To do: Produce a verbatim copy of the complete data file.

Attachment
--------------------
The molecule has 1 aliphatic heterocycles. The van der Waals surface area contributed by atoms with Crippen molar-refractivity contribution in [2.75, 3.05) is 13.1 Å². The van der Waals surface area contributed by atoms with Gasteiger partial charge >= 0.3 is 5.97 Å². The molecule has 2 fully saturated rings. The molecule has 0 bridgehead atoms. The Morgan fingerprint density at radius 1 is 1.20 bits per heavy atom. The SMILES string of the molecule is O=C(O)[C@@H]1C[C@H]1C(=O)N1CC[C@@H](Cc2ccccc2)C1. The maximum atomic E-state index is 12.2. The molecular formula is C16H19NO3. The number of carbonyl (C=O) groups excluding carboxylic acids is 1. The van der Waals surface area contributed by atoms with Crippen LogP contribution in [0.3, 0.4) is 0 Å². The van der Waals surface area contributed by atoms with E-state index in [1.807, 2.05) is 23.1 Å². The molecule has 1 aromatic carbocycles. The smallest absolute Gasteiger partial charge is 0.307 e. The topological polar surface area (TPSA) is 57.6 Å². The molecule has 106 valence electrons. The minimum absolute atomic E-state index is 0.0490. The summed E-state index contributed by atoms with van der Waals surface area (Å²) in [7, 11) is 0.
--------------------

The molecule has 1 aliphatic heterocycles. The van der Waals surface area contributed by atoms with Crippen molar-refractivity contribution in [2.75, 3.05) is 13.1 Å². The van der Waals surface area contributed by atoms with Gasteiger partial charge >= 0.3 is 5.97 Å². The molecule has 2 fully saturated rings. The molecule has 0 bridgehead atoms. The Morgan fingerprint density at radius 1 is 1.20 bits per heavy atom. The SMILES string of the molecule is O=C(O)[C@@H]1C[C@H]1C(=O)N1CC[C@@H](Cc2ccccc2)C1. The maximum atomic E-state index is 12.2. The molecular formula is C16H19NO3. The number of carbonyl (C=O) groups excluding carboxylic acids is 1. The van der Waals surface area contributed by atoms with Crippen LogP contribution in [0.3, 0.4) is 0 Å². The van der Waals surface area contributed by atoms with E-state index in [1.807, 2.05) is 23.1 Å². The molecule has 1 aromatic carbocycles. The smallest absolute Gasteiger partial charge is 0.307 e. The topological polar surface area (TPSA) is 57.6 Å². The molecule has 106 valence electrons. The minimum absolute atomic E-state index is 0.0490. The summed E-state index contributed by atoms with van der Waals surface area (Å²) in [7, 11) is 0.